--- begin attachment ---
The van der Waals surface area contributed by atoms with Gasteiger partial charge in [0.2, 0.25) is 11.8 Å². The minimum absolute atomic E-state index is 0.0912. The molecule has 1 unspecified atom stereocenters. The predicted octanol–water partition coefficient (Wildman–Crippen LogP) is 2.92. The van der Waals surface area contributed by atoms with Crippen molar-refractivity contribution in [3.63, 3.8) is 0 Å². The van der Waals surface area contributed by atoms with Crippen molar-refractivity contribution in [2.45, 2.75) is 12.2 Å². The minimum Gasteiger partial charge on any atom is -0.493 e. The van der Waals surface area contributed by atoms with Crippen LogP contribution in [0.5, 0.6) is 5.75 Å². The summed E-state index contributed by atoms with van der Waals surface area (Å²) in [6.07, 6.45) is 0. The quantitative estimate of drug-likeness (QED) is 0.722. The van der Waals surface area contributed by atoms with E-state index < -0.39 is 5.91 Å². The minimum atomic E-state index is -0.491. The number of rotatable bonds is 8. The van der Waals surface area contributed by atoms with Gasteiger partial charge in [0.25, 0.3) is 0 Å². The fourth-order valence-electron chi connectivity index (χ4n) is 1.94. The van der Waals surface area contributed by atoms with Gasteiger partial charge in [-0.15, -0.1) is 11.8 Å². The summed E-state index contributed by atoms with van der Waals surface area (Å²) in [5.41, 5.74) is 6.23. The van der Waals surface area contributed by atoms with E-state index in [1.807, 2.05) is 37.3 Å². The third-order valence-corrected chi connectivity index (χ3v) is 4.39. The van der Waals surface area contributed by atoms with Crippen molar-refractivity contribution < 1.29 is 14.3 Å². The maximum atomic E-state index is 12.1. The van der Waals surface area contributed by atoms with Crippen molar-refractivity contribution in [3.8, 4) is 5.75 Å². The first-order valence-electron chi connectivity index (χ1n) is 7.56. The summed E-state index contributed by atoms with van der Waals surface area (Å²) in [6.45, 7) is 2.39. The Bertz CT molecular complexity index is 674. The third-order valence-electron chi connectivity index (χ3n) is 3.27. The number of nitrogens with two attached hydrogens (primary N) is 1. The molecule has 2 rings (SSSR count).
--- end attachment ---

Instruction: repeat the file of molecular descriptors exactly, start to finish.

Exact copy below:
The van der Waals surface area contributed by atoms with Gasteiger partial charge in [0.2, 0.25) is 11.8 Å². The minimum absolute atomic E-state index is 0.0912. The molecule has 1 unspecified atom stereocenters. The predicted octanol–water partition coefficient (Wildman–Crippen LogP) is 2.92. The van der Waals surface area contributed by atoms with Crippen molar-refractivity contribution in [3.63, 3.8) is 0 Å². The van der Waals surface area contributed by atoms with Crippen molar-refractivity contribution in [2.45, 2.75) is 12.2 Å². The minimum Gasteiger partial charge on any atom is -0.493 e. The van der Waals surface area contributed by atoms with Crippen LogP contribution in [0.5, 0.6) is 5.75 Å². The summed E-state index contributed by atoms with van der Waals surface area (Å²) in [6.07, 6.45) is 0. The quantitative estimate of drug-likeness (QED) is 0.722. The van der Waals surface area contributed by atoms with E-state index < -0.39 is 5.91 Å². The minimum atomic E-state index is -0.491. The number of rotatable bonds is 8. The van der Waals surface area contributed by atoms with Gasteiger partial charge in [0.25, 0.3) is 0 Å². The fourth-order valence-electron chi connectivity index (χ4n) is 1.94. The van der Waals surface area contributed by atoms with Gasteiger partial charge in [-0.15, -0.1) is 11.8 Å². The summed E-state index contributed by atoms with van der Waals surface area (Å²) in [5.41, 5.74) is 6.23. The van der Waals surface area contributed by atoms with E-state index in [1.807, 2.05) is 37.3 Å². The third-order valence-corrected chi connectivity index (χ3v) is 4.39. The van der Waals surface area contributed by atoms with Crippen molar-refractivity contribution < 1.29 is 14.3 Å². The maximum atomic E-state index is 12.1. The van der Waals surface area contributed by atoms with Crippen molar-refractivity contribution in [3.8, 4) is 5.75 Å². The first-order valence-electron chi connectivity index (χ1n) is 7.56. The summed E-state index contributed by atoms with van der Waals surface area (Å²) in [6.45, 7) is 2.39. The Bertz CT molecular complexity index is 674. The third-order valence-electron chi connectivity index (χ3n) is 3.27. The number of nitrogens with two attached hydrogens (primary N) is 1. The molecule has 2 rings (SSSR count).